Apple’s ongoing legal battle with Epic Games — which could be heading to trial this year — has now caused Apple to file a subpoenaed against Valve Software back in November. The subpoena demanded that Valve provide multiple years worth of commercial data about Steam operations and sales.
The reason for the subpoena was simply to show their case built around competitive practices, with data from Steam being a key to proving this point. Apple’s argument is being represented by the law firm of McDermott, Will and Lowery and states that the data from Valve is relevant to its case against Epic because “Valve’s digital distribution service, Steam, is the dominant game distributor on the PC platform and is a direct competitor to the Epic Game Store.”
In particular, there are two requests within the subpoena that are causing a rift between Valve and Apple. According to a joint discovery letter that was submitted to the Northern California District Court, “Apple and Valve have engaged in several meet and confers, but Valve has refused to produce information responsive to Request 2 and 32.”
Request 2 asks for a rather large amount of data, including: “Apple’s Request 2 is very narrow. It simply requests documents sufficient to show Valve’s: (a) total yearly sales of apps and in-app products; (b) annual advertising revenues from Steam; © annual sales of external products attributable to Steam; (d) annual revenues from Steam; and (e) annual earnings (whether gross or net) from Steam. Apple has gone as far as requesting this information in any readily accessible format, but Valve refuses to produce it.”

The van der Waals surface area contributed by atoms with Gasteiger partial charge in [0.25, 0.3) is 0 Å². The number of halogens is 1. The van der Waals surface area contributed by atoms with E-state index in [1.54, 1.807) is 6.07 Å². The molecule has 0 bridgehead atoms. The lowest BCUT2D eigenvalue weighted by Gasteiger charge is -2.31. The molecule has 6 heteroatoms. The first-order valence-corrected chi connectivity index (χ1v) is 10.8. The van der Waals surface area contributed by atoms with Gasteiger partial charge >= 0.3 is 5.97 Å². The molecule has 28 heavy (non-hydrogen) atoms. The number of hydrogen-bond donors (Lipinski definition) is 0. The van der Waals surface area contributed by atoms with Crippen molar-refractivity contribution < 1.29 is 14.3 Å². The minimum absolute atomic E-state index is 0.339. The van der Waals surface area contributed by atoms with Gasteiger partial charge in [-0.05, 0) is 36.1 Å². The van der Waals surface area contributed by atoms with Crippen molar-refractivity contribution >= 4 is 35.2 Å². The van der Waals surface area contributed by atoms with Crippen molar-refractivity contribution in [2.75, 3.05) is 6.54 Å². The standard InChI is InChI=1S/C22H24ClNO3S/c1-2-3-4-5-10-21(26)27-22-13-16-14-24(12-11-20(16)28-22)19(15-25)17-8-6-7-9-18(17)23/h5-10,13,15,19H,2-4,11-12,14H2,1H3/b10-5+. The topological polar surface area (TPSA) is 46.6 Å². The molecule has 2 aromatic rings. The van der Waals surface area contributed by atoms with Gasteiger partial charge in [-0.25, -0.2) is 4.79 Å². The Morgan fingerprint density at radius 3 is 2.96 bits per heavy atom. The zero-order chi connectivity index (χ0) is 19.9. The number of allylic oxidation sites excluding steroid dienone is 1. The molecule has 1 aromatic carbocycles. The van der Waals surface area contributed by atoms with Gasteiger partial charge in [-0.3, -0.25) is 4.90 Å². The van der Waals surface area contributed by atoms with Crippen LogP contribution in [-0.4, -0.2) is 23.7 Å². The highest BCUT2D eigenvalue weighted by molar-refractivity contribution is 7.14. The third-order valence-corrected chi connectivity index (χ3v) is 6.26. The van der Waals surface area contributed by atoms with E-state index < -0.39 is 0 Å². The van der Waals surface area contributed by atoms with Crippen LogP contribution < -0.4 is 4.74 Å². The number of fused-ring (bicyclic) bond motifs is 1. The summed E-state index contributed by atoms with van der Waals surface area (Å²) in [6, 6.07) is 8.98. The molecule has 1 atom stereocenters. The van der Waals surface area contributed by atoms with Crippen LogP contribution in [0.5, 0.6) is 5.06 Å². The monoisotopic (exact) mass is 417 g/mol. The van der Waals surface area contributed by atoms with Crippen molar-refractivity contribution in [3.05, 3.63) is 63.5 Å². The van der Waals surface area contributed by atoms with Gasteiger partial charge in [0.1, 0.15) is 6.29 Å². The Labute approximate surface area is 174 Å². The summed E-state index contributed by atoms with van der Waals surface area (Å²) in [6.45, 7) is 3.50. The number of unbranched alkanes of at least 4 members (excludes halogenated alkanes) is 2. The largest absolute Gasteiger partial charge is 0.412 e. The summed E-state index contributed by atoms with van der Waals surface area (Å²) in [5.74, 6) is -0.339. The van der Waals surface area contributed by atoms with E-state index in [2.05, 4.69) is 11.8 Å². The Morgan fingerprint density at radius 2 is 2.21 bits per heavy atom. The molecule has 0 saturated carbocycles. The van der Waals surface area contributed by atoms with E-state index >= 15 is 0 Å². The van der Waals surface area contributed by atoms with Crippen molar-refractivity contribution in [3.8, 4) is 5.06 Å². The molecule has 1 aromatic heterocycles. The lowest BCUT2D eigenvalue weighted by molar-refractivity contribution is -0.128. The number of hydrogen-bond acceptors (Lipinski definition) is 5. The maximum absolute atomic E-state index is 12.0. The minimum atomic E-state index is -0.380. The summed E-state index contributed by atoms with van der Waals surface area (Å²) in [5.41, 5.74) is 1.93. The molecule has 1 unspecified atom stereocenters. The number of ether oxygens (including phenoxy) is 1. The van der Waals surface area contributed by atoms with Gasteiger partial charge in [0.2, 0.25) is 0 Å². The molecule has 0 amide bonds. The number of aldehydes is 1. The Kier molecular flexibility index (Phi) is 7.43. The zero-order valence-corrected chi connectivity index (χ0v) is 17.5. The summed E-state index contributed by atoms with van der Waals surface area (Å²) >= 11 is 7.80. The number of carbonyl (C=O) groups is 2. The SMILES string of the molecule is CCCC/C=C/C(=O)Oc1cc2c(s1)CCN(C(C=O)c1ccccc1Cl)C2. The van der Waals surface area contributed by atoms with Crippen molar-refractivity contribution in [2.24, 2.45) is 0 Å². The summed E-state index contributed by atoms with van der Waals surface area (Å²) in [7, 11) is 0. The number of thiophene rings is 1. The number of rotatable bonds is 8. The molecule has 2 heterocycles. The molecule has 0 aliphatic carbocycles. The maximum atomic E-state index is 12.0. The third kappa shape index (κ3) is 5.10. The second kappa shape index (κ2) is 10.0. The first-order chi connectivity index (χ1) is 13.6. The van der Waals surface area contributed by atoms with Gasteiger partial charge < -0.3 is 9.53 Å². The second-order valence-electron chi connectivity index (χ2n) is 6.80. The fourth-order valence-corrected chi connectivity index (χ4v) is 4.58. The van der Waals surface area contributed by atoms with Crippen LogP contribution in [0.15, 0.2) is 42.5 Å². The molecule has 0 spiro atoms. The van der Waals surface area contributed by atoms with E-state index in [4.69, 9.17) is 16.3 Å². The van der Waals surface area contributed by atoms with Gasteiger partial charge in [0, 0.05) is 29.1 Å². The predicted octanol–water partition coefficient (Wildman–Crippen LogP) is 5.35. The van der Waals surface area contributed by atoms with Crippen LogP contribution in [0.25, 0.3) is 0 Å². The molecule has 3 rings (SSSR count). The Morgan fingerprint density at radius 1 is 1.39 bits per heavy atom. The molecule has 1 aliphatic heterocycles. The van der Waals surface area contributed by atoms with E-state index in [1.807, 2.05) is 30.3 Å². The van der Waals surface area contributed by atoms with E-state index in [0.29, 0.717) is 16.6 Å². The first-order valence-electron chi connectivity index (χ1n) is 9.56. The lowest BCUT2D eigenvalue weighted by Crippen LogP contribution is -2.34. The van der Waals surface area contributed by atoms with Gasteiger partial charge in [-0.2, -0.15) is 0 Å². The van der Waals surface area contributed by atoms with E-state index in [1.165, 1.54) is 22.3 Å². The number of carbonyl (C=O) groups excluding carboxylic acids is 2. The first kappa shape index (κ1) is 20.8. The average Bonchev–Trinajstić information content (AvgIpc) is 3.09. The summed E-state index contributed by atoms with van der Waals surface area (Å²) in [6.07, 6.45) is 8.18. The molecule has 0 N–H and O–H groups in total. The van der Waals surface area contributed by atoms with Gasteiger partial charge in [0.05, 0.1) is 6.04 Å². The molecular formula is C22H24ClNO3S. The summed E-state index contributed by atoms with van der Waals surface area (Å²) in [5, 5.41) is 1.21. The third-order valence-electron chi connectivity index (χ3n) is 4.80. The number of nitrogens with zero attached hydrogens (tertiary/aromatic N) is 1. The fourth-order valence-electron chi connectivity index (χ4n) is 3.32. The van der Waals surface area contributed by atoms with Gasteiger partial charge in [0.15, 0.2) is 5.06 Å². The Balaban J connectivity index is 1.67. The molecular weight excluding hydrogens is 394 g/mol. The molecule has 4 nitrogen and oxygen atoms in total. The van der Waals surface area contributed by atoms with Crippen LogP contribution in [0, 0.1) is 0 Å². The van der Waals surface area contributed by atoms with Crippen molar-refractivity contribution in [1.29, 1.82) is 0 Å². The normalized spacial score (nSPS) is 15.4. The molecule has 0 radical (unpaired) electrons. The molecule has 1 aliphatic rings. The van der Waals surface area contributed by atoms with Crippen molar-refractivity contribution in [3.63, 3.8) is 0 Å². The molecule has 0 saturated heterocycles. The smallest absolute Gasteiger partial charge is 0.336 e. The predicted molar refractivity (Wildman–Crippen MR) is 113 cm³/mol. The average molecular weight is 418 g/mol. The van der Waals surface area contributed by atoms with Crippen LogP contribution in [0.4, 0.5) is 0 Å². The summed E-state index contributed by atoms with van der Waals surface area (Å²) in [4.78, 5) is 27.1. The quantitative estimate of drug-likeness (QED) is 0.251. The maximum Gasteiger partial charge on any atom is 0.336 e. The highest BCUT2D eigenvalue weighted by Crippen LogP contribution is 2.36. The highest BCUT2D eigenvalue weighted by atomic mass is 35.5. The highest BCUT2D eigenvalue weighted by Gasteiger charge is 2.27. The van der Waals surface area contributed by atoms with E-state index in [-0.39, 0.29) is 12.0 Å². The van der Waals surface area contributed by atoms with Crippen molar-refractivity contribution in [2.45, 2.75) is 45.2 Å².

Request 32 asks for similar information: “(a) the name of each App on Steam; (b) the date range when the App was available on Steam; and © the price of the App and any in-app product available on Steam.” The goal of the requests is the demonstrate the extent of the market that Epic is competing in, and how much their competitor — Valve — charges and makes for the products on it’s storefront. However, Valve has pushed back. stating they’ve cooperated enough.
“Valve already produced documents regarding its revenue share, competition with Epic, Steam distribution contracts, and other documents.” They further argued that it shouldn’t be involved in the case at all since it’s not a competitor in the mobile market.
“Somehow, in a dispute over mobile apps, a maker of PC games that does not compete in the mobile market or sell ‘apps’ is being portrayed as a key figure. It’s not. The extensive and highly confidential information Apple demands about a subset of the PC games available on Steam does not show the size or parameters of the relevant market and would be massively burdensome to pull together. Apple’s demands for further production should be rejected.”